The Simien Mountains National Park is one of the aforementioned preserved areas with high levels of human disturbance, with a resident human population that relies on subsistence farming and pastoralism. As of , the park supported an estimated 4, people within its boundaries, an additional 30, people just outside the park, and the crops grown and livestock raised by the local people Debonnet, Melamari, and Bomhard The human population in and around the park was expected to increase by 1.
Tourism within the park has more than tripled from to , with over 17, people visiting in Berhanu Gebre, Regional Director, Ethiopian Wildlife Conservation Authority, personal communication, November 17, In addition, a road built through the park in the late s has increased access to, and vehicular travel through, the park Hurni and Ludi This increased overlap in land use by native species, local residents, and tourists inevitably leads to more direct and indirect interactions between humans and wildlife, such as geladas.
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It is important to address the nature and frequency of these interactions, and whether they affect the very wildlife that aid in making the park so unique and attractive. Some species in the park have clearly been affected, and UNESCO placed the park on the list of World Heritage in Danger in , citing human land use that had degraded the land, depleted resources, and negatively impacted the Walia ibex population Debonnet, Melamari, and Bomhard In order to assess the effect of human presence on geladas, I spent the summer of in the Simien Mountains National Park addressing three specific levels of interaction Fig.
First, the overlap in resource use grass consumption between geladas and livestock may reduce the amount of that resource available in areas where both graze Dunbar I quantified the degree of this resource use overlap by measuring the aboveground grass available in areas grazed by both livestock and geladas and comparing it to that available in areas grazed only by geladas.
Second, human cultivation of land within gelada ranging areas both reduces the amount of grass present and increases human presence, and thus geladas may change their ranging movements in cultivated areas Fahrig I addressed this potential effect by mapping croplands and using hourly gelada movement data acquired through direct observation to determine whether geladas avoid these areas or move through these areas quickly. Finally, direct encounters between geladas and humans or human commensals such as livestock and companion animals may change gelada behavior, for example, by causing flight from the encounter Beale In order to understand these encounters, I followed groups of geladas and recorded all such encounters, noting whether the interaction was with a person, domesticated animal, or vehicle; the reaction of the gelada; and when the encounter occurred.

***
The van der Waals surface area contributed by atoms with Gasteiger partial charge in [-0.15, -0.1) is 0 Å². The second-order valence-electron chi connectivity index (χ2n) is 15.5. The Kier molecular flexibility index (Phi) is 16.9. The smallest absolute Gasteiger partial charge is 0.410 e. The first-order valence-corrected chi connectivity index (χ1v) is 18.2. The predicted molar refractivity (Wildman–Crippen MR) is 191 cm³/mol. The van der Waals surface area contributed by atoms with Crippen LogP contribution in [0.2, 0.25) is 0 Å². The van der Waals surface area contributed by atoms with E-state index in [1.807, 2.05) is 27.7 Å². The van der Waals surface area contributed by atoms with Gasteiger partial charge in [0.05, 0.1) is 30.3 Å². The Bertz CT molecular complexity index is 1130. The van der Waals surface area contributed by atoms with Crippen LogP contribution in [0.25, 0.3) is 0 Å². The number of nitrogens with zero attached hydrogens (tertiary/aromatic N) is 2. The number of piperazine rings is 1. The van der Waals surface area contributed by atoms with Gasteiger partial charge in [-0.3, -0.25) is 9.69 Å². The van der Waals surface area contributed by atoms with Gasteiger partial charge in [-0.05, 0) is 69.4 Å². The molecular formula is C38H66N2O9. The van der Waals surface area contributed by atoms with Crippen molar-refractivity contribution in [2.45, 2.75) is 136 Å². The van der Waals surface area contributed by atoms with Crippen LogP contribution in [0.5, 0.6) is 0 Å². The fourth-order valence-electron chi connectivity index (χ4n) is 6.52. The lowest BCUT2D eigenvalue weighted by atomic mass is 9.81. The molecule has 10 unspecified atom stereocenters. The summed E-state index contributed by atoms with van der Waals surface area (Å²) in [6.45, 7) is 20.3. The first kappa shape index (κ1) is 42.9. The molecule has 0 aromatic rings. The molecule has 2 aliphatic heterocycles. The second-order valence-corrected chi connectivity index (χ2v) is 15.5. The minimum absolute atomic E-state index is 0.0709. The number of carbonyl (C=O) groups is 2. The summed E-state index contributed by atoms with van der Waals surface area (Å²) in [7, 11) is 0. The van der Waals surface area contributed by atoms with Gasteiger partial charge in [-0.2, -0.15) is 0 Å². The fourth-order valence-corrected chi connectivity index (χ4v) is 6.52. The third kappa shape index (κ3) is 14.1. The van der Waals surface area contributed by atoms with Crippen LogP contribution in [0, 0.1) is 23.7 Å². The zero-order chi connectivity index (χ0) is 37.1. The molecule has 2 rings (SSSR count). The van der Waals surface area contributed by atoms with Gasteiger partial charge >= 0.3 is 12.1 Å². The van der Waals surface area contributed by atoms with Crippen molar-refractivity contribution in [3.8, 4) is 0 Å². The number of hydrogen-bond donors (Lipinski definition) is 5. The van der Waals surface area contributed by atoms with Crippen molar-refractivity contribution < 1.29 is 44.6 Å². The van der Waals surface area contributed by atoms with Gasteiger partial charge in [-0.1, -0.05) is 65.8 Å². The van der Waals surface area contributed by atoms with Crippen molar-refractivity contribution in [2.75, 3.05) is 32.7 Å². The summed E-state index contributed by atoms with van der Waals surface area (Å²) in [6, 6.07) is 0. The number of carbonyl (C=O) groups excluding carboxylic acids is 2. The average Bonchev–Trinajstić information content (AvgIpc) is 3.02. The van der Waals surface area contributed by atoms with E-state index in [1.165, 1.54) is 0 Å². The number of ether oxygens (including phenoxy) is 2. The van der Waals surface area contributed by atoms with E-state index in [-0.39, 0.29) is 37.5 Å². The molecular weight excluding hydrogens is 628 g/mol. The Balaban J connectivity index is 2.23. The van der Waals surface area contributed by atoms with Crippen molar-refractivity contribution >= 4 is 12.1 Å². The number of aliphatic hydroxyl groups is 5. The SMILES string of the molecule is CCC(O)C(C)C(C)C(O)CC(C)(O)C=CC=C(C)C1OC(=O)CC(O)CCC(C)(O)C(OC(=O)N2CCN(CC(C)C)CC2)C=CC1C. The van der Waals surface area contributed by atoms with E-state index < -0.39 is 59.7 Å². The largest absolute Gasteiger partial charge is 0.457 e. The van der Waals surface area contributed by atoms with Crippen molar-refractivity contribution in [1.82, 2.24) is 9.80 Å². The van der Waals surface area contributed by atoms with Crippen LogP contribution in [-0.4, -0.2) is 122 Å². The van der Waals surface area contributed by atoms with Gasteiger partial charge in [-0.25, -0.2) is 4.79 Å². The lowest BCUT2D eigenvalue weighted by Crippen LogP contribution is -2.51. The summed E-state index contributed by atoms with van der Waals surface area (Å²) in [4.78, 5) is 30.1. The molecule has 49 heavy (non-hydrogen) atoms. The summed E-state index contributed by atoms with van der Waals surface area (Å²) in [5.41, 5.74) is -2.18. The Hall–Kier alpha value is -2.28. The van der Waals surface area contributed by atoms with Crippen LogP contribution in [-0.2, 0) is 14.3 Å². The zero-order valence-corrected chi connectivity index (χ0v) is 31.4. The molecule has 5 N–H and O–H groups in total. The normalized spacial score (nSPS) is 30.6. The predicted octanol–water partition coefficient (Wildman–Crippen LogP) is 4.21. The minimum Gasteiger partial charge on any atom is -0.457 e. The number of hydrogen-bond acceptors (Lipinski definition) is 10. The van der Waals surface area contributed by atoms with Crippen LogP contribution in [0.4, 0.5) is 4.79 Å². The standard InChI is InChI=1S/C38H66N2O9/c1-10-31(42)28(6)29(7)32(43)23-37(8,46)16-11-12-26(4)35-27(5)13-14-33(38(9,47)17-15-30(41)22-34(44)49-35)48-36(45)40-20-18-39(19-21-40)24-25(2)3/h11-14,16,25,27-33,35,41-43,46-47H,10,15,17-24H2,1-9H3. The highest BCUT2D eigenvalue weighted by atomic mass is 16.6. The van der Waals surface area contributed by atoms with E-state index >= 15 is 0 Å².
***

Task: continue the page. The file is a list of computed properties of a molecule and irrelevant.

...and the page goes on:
The goal of my research was to determine the nature of the above interactions and use that knowledge to aid the park in conservation efforts. Park policies, such as rules specifying the minimum distance a person should maintain from animals, regulations on foot and vehicular traffic, or restrictions on further development in the park, will be far more effective if based on relevant empirical data.
A concluding chapter considers possible future contributions of research in animal behavior to wildlife conservation. Will do much to encourage more conservation biologists to take a greater interest in better considering animal behavior patterns as an essential element in making better management decisions.
General Introduction Chapter 2. Wildlife Management Chapter 8. Genetic Diversity and Individual Differences Chapter Conclusion Chapter Where Do We Go from Here?https://iratsinwhirl.tk
Animal Behavior, Ecology, and Conservation